Visiting scholar from Italy explores EV battery technology
The most rewarding part of any project is seeing it come to life. That’s what drew Massimo Cancian to an internship opportunity at the Center for Automotive Research (CAR) in 2017.
Cancian studied electronics engineering as both an undergraduate and graduate student in Italy. After he received his degrees, he wanted to research battery technology, specifically in the automotive industry.
“There were no classes for battery research in Italy,” Cancian said. “I knew that CAR was the right place to be.”
One of Cancian’s projects focuses on how energy providers will adapt to a growing electric-vehicle market. As electric vehicles become more popular, a weak power grid will struggle to provide enough energy during peak charge periods. To solve this, power companies can charge their own batteries during off-peak hours, and when a vast number of drivers are charging electric vehicles, power companies can provide the stored energy.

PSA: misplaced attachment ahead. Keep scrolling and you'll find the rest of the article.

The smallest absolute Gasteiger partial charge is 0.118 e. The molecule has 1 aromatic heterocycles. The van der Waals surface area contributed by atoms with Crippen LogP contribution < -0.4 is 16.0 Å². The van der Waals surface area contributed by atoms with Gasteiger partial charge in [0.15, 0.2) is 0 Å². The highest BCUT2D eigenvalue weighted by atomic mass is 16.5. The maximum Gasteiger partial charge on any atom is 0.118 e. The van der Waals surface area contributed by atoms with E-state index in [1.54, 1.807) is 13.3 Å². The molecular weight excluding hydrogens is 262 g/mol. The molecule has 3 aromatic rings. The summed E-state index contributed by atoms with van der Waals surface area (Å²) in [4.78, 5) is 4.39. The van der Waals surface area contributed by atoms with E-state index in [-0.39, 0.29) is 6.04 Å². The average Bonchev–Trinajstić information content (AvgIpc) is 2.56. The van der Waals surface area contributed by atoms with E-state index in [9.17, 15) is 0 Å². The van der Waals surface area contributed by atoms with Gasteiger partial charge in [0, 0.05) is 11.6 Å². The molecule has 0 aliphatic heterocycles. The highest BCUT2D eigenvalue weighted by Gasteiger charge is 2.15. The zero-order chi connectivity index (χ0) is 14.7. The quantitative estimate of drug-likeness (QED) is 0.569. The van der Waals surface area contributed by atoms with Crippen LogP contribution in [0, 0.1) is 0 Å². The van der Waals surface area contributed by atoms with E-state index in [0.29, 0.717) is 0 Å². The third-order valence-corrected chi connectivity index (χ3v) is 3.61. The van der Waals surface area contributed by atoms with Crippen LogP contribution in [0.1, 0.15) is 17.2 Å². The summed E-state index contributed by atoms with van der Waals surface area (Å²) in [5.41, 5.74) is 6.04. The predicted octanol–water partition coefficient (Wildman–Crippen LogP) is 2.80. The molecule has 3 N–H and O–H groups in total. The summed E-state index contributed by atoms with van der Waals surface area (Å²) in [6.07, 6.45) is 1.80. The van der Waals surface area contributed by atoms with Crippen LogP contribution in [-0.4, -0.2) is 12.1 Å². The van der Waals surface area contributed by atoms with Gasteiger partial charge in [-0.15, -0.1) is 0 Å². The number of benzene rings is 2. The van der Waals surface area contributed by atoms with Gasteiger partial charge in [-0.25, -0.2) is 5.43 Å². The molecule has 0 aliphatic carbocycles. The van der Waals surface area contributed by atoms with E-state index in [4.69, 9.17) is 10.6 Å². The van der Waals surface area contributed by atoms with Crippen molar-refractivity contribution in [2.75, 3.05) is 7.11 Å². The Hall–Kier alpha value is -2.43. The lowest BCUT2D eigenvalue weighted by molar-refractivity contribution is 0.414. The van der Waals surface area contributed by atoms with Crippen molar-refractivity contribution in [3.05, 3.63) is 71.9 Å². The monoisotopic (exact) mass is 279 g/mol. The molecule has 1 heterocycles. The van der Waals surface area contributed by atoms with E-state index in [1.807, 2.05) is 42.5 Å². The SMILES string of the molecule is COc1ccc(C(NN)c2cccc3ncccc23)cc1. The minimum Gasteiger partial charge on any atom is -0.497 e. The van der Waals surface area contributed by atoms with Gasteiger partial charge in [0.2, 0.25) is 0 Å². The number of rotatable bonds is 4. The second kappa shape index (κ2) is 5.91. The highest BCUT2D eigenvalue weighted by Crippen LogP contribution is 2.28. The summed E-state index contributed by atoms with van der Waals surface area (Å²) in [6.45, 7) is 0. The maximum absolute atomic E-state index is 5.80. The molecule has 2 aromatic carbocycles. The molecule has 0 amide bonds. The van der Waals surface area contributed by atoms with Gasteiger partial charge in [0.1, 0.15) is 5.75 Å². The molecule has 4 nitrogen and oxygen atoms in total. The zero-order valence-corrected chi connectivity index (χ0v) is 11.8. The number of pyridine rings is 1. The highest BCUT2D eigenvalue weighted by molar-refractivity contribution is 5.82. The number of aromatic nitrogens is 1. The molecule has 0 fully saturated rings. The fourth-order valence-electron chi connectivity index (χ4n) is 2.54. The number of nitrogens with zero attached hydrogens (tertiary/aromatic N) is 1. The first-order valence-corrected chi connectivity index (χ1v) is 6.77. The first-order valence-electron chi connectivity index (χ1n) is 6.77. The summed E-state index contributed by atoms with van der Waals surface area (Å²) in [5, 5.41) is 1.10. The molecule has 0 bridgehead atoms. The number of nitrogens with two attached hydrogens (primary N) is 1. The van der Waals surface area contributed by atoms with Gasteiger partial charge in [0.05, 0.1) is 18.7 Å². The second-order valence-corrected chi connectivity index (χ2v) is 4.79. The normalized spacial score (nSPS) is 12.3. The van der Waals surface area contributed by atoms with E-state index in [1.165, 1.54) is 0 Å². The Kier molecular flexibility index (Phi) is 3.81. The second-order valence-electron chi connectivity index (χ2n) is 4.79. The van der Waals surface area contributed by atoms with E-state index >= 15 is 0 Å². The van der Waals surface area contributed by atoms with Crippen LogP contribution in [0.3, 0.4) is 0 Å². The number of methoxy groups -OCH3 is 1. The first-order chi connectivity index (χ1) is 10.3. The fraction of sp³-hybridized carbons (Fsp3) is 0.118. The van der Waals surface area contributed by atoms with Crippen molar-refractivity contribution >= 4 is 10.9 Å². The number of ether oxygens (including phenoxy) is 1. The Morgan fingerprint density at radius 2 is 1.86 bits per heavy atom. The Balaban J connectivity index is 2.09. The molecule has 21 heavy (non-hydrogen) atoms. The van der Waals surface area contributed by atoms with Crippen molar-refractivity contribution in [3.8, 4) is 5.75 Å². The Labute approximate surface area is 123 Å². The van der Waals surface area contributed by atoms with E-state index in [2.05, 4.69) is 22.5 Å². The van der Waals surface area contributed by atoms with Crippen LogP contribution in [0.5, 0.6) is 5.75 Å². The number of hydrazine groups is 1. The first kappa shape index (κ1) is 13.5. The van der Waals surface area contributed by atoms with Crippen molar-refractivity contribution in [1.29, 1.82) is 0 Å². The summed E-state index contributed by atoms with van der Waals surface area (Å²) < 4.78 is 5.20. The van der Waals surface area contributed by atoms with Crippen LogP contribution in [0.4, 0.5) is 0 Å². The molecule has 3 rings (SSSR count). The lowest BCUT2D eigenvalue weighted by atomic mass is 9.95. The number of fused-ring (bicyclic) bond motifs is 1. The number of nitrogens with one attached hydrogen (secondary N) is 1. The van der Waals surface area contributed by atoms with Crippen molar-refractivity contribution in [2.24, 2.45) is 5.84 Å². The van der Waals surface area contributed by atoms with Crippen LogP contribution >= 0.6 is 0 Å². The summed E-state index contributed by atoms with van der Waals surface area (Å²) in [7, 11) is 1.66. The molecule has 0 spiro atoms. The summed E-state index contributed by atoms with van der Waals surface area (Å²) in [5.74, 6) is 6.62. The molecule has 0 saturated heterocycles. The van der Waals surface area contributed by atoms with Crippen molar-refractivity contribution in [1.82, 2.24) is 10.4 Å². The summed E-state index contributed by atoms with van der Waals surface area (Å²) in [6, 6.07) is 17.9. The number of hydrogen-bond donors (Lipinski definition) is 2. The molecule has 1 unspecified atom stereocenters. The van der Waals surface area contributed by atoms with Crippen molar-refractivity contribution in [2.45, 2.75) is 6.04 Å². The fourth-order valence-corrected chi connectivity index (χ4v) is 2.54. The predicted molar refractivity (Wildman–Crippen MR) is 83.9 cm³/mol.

Cancian’s project explores this concept, but with a twist: Instead of using new batteries, his project implements second-life battery packs from old electric and hybrid vehicles. This recycling process reduces the environmental impact of electric vehicles even further.
Cancian’s second project is centered on battery research at the cell level, and its goal is to reduce battery development time and cost for automakers. These electromechanical models demonstrate the electrical and thermal characteristics of the batteries.
Cancian says that both projects are in their implementation stage; he’s excited to be in the final stretch.
“It’s very satisfying to see that your work and ideas have become something at the end,” Cancian said. “That’s what we are missing back in Italy—we don’t have that kind of correlation between the design phase and implementation. That’s what’s really cool about CAR in general.”
Written by Jake Berg, CAR writing intern.